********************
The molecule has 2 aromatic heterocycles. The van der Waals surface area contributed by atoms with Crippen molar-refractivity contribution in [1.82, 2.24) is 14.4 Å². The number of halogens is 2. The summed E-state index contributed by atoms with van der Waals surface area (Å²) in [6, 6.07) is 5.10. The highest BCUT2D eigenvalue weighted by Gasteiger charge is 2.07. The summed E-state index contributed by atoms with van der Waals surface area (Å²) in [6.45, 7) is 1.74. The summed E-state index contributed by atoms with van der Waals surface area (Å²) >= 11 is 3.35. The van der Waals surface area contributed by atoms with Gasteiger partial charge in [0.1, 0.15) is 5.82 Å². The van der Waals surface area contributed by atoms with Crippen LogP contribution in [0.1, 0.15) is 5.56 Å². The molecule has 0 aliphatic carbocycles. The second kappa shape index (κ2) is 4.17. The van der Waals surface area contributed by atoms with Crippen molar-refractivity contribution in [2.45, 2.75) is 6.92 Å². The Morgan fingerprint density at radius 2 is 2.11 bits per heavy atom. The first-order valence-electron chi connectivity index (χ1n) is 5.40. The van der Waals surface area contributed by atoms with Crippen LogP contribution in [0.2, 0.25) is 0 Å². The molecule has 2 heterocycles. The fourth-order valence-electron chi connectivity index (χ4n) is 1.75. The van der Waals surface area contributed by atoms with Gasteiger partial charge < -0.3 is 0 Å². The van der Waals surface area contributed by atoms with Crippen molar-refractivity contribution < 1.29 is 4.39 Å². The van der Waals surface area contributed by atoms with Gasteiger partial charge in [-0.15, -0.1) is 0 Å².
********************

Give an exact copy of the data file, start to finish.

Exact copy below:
The molecule has 2 aromatic heterocycles. The van der Waals surface area contributed by atoms with Crippen molar-refractivity contribution in [1.82, 2.24) is 14.4 Å². The number of halogens is 2. The summed E-state index contributed by atoms with van der Waals surface area (Å²) in [6, 6.07) is 5.10. The highest BCUT2D eigenvalue weighted by Gasteiger charge is 2.07. The summed E-state index contributed by atoms with van der Waals surface area (Å²) in [6.45, 7) is 1.74. The summed E-state index contributed by atoms with van der Waals surface area (Å²) >= 11 is 3.35. The van der Waals surface area contributed by atoms with Gasteiger partial charge in [0.1, 0.15) is 5.82 Å². The van der Waals surface area contributed by atoms with Crippen LogP contribution in [0.1, 0.15) is 5.56 Å². The molecule has 0 aliphatic carbocycles. The second kappa shape index (κ2) is 4.17. The van der Waals surface area contributed by atoms with Crippen molar-refractivity contribution in [2.45, 2.75) is 6.92 Å². The Morgan fingerprint density at radius 2 is 2.11 bits per heavy atom. The first-order valence-electron chi connectivity index (χ1n) is 5.40. The van der Waals surface area contributed by atoms with Crippen LogP contribution in [0.2, 0.25) is 0 Å². The molecule has 2 heterocycles. The fourth-order valence-electron chi connectivity index (χ4n) is 1.75. The van der Waals surface area contributed by atoms with Gasteiger partial charge < -0.3 is 0 Å². The van der Waals surface area contributed by atoms with Crippen molar-refractivity contribution < 1.29 is 4.39 Å². The van der Waals surface area contributed by atoms with Gasteiger partial charge in [-0.15, -0.1) is 0 Å².